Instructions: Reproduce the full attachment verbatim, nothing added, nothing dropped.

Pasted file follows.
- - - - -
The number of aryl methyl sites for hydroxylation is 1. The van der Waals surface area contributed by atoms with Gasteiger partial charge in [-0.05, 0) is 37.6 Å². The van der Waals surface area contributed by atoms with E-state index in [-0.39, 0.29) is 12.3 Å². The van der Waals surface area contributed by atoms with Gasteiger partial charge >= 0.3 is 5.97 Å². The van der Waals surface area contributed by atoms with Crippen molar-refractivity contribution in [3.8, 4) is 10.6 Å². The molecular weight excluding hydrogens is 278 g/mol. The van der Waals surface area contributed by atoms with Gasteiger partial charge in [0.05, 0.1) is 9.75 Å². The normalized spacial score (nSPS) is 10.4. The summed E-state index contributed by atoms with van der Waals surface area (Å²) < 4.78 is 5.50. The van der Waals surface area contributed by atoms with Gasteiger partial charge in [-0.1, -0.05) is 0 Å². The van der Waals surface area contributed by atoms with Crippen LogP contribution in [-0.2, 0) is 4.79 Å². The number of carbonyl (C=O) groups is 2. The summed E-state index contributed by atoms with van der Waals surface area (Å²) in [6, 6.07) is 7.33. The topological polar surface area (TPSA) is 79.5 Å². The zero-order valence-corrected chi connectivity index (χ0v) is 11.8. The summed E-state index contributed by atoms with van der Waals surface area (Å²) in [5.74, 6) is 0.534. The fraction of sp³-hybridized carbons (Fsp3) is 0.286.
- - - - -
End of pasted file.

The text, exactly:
The number of aryl methyl sites for hydroxylation is 1. The van der Waals surface area contributed by atoms with Gasteiger partial charge in [-0.05, 0) is 37.6 Å². The van der Waals surface area contributed by atoms with E-state index in [-0.39, 0.29) is 12.3 Å². The van der Waals surface area contributed by atoms with Gasteiger partial charge >= 0.3 is 5.97 Å². The van der Waals surface area contributed by atoms with Crippen molar-refractivity contribution in [3.8, 4) is 10.6 Å². The molecular weight excluding hydrogens is 278 g/mol. The van der Waals surface area contributed by atoms with Gasteiger partial charge in [0.05, 0.1) is 9.75 Å². The normalized spacial score (nSPS) is 10.4. The summed E-state index contributed by atoms with van der Waals surface area (Å²) < 4.78 is 5.50. The van der Waals surface area contributed by atoms with Gasteiger partial charge in [-0.1, -0.05) is 0 Å². The van der Waals surface area contributed by atoms with Crippen LogP contribution in [-0.2, 0) is 4.79 Å². The number of carbonyl (C=O) groups is 2. The summed E-state index contributed by atoms with van der Waals surface area (Å²) in [6, 6.07) is 7.33. The topological polar surface area (TPSA) is 79.5 Å². The zero-order valence-corrected chi connectivity index (χ0v) is 11.8. The summed E-state index contributed by atoms with van der Waals surface area (Å²) in [5.74, 6) is 0.534. The fraction of sp³-hybridized carbons (Fsp3) is 0.286.